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People Top 5
LAST UPDATE: Tuesday February 10, 2015 01:10PM EST
PEOPLE Top 5 are the most-viewed stories on the site over the past three days, updated every 60 minutes
- June 03, 1985
- Vol. 23
- No. 22
Enough about Madonna (PEOPLE, May 13). We all know by now that she's nothing like a virgin. Someone should tell her that she has some talent and needs to clean up her act. In the meantime, why doesn't the media stop pumping it into our adolescents' heads that slutty and cheap is chic? Looking trashy like Madonna is the rage now. Girls walk into my place of work wearing leather and lace like a bunch of 42nd Street hookers. Madonna's message, that you can be what you want to be by doing what you want when you want with whom you want, is a farce. Her ideas will only cause rebellion in our impressionable teenagers. The road to success and personal worth is through hard work, study, a clear head and a good plan for the future.
Why is it that someone like Prince can project a sexy, lustful image and not get bad press, but, when someone who's truly talented like Madonna comes along with the same image, people badmouth her? Madonna's image is fine by me, and her music is even better. Who cares what feminists like or don't like? Madonna is not afraid to have her own style, and if some people don't like it, tough.
Granted, Madonna is a talented performer. But comparing her to Marilyn Monroe is like comparing chopped meat to filet mignon.
I cannot understand your reference to "horsey Hedda." Hedda Hopper was a regal, elegant, well-groomed and handsome woman who was a bigger celebrity than many of the people she wrote about. Not all of them rated a TIME cover [July 28, 1947], as she did, nor did they have her tremendous presence and charisma. Working as a publicist in Hollywood over the years, I found that both Hedda Hopper and Louella Parsons were, in the main, easy to work with and most professional. Although I was closer to Hopper, it was possible to get along with both women. One didn't always have to make a choice.
Among the truly desperate self-starvers, syrup of ipecac was once a well-guarded secret. I wonder how many more anorectics and bulimics will now be running to the drugstore to buy it in the wake of revelations about Karen Carpenter? I used to gag down the syrup until my head pounded. Taking ipecac was a beating in itself that caused violent vomiting and severe heart palpitations, which took several lonely hours to dissipate. It was not worth it. Ipecac's availability to combat accidental poisoning was once fine, but its availability to bring on accidental death is unthinkable.
Baton Rouge, La.
Trying to overcome anorexia, I became bulimic. I am 24, and for the past two and a half years I have been buying ipecac a dozen bottles at a time to help me throw up daily in order to maintain my "normal" weight of 90 pounds. Until I read your article, I had been wondering what other effects ipecac was having on me, but who could I ask? They would have suspected what I was doing. I don't want to die or to be fat. Maybe I'll be able to stop this living hell of food obsession, eating and throwing up. Why is everyone pushing to be one of the beautiful and thin people? Thanks for the information. I hope other women will be able to stop their binge-purge cycle even if I can't. I know four other women at my ballet studio who also keep ipecac stocked.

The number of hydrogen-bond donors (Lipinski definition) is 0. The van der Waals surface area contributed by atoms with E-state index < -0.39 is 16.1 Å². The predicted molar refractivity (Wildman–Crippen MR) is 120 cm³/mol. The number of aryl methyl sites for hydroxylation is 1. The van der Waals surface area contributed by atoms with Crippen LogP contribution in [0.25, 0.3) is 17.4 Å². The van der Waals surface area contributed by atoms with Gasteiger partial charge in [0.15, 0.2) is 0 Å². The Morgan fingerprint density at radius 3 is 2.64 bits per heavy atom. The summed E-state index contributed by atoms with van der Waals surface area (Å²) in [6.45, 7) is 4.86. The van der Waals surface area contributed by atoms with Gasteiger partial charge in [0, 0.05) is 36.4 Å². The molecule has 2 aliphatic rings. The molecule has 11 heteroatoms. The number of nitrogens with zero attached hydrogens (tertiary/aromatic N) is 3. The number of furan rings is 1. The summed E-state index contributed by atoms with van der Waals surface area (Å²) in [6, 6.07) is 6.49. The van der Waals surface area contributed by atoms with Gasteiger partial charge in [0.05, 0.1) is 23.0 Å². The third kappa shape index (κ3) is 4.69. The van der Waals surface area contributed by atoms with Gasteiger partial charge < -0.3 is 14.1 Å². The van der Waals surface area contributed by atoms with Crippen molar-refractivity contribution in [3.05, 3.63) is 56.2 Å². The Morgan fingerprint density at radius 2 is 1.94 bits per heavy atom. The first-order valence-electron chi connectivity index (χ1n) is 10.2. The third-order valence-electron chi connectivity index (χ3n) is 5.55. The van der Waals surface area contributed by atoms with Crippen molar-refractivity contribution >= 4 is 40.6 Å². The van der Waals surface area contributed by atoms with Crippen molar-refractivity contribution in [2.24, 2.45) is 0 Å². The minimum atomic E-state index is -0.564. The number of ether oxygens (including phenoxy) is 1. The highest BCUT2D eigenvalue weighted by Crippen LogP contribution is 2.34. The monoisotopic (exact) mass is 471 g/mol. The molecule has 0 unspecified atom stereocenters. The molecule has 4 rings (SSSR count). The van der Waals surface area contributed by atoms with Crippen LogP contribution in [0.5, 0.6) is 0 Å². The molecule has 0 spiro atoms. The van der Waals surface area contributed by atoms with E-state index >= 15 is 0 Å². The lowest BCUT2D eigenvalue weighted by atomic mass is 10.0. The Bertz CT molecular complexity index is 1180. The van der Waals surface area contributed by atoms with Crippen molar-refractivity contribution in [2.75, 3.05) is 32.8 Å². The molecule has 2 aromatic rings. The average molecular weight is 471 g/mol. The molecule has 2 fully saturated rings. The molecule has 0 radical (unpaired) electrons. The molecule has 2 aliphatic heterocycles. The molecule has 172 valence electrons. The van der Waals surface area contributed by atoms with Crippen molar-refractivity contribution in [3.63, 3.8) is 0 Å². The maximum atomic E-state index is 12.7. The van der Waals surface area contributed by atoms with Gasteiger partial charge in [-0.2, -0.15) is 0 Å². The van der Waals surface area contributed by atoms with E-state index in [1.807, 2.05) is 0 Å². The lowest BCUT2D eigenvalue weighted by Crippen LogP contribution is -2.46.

You appeared considerate of your readers when you began the article on Bobby Ewing by warning that it would reveal facts about the season's finale of Dallas that we might not want to know in advance. In that case why did you plaster across the cover the words, "Killing Off Bobby Ewing"?
Why tamper with success? I've been drinking Coke and enjoying it for 10 years. So when I heard that it was being reformulated I hoped for the best. But I didn't get it. The new drink tastes like a Tab that you left in your car in the sun and then accidentally took a sip of. If Coke doesn't restore the old recipe, we're all going to belong to the Pepsi generation.
New York City
The letter from Diane Butler about her brother's suicide after his return from Vietnam prompted me to write to you. My husband killed himself last October. He returned from Vietnam in 1969. I watched and agonized with him for many years as he struggled to overcome the experience. It was a battle he could not win in spite of all the help, personal and professional, that he sought. When my children and I visit the Vietnam memorial, I wonder how many people know it has been estimated that more men have committed suicide since their return from Vietnam than died there. It is with a sense of horror that I look at the memorial and know that it might well be more than twice the size if all the victims' names were inscribed on its cold, black walls. This horrible waste must be stopped somehow.
Linda Ates Hill
As a Navy corpsman attached to the First Marine Division at Hue in Vietnam, I bandaged the shirtless man lying on the tank pictured in your April 29 issue. His name was James Blaine. He was critically wounded, and I was later told that he died.
Corpus Christi, Texas
We are sorry to confirm that PFC James Blaine from Spokane, Wash, died on Feb. 15, 1968, the day the photograph was taken.—ED.
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